The social life of trees

Trees are supportive beings, making close connections with each other, making friends and helping each other.

© Johannes Plenio on Pexels

Contrary to what one might think, the life of trees is not only based on individualism and competition, but also on cooperation and solidarity, as the 20th century French writer and academic Henry Bordeaux also stated with his famous phrase “trees, like man, are refined in society”.

Peter Wohlleben, German forester and writer, in his book “The secret life of trees” (Macro Edizioni, 2016) takes us on a journey of discovery into the secret and hidden world of trees, showing how they are social and supportive beings, able to make friends, feed each other and communicate with each other. Peter tells us how research carried out by Vanessa Bursche of the Aachen Polytechnic Institute has revealed the existence of an underground fungal network that connects trees to each other like a real “social assistance system”.

It is in fact underground that an exchange of nutrients and even information (e.g. about an impending insect attack) takes place via the roots, enabling ‘stronger’ trees to help ‘weaker’ ones, thus compensating for their respective strengths and weaknesses. This discovery would prove that trees are able to tune into each other in such a way that they all provide the same performance. However, this only happens between trees of the same species, such as beech trees, which are able to form friendships and even feed each other.

Diseased trees also receive help and nourishment from their healthy neighbours until they recover. At a later stage, the situation may be reversed and the trees that have provided support may need help themselves. In short, a continuous give and take. This behaviour of the beech trees is, in fact, somewhat reminiscent of that of a herd of elephants: the herd also cares for its members, helps those who are weak and sick, and even organises funeral vigils by gathering around the body of the deceased member to touch it with their trunk as a sign of respect and greeting, and then return to that place to visit the bones, as if to ensure that it is really dead.

Some foresters in Lübeck, explains Wohlleben, have discovered that a beech forest in which the trees are densely spaced is even more productive. The health of a tree depends on the health of the surrounding forest: if the weakest trees decay and die, the others suffer as well. This is because when the forest is no longer closed, the sun and strong gale force winds reach the ground, making it dry and altering the cool-humid microclimate.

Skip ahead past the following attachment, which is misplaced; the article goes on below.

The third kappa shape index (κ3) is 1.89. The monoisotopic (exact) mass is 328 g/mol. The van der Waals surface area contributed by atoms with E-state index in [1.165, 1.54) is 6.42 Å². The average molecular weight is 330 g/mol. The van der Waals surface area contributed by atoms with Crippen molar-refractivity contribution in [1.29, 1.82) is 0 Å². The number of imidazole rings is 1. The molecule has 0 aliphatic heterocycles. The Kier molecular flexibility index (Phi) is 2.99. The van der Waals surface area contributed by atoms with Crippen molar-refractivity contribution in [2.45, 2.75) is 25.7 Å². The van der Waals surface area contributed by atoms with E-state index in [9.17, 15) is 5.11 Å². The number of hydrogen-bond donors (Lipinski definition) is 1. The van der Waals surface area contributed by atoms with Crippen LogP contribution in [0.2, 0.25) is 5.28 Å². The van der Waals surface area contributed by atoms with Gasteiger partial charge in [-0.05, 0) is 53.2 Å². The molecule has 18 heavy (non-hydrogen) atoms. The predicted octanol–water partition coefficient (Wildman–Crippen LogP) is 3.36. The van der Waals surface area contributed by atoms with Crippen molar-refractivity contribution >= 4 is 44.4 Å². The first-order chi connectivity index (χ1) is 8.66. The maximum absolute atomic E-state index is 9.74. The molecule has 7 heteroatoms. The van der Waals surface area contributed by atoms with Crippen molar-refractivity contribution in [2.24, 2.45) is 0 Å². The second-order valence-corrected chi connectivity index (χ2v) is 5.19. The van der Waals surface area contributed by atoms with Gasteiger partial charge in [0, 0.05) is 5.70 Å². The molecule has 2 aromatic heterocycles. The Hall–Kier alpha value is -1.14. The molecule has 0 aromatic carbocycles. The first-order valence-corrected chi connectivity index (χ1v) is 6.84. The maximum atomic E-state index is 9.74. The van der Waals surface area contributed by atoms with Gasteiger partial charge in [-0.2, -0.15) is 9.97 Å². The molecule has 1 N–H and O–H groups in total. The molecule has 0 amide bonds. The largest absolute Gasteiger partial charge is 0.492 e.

According to Wohlleben, trees ‘choose’ whom to help on the basis of their degree of attachment or perhaps even affection. A pair of ‘friendly’ trees is careful not to form branches that are too bulky in the direction of the other tree, and instead turn the thicker, thicker branches outwards, in the direction of the ‘non-friends’. These pairs are sometimes so closely interconnected by their roots that they even die together.

© Aurora Chiara Cortese

However, such friendships are usually only found in natural forests and seem to be common to all species (beech, oak, fir…). On the other hand, the roots of trees in planted forests, having suffered permanent damage from planting, seem unable to rebuild and form a network. Trees in these forests are usually solitary and lead a rather difficult life, Wohlleben concludes.

Since the beginning of their existence, trees have “chosen” to stay together, they have evolved and adapted to different latitudes, organising themselves into plant communities and colonising a large part of our planet, making it liveable for thousands of animal species and for man. We can therefore say that the first form of associated and organised life is the forest and that trees have always been subject to the rules on which the society they have built and continue to foster is based.

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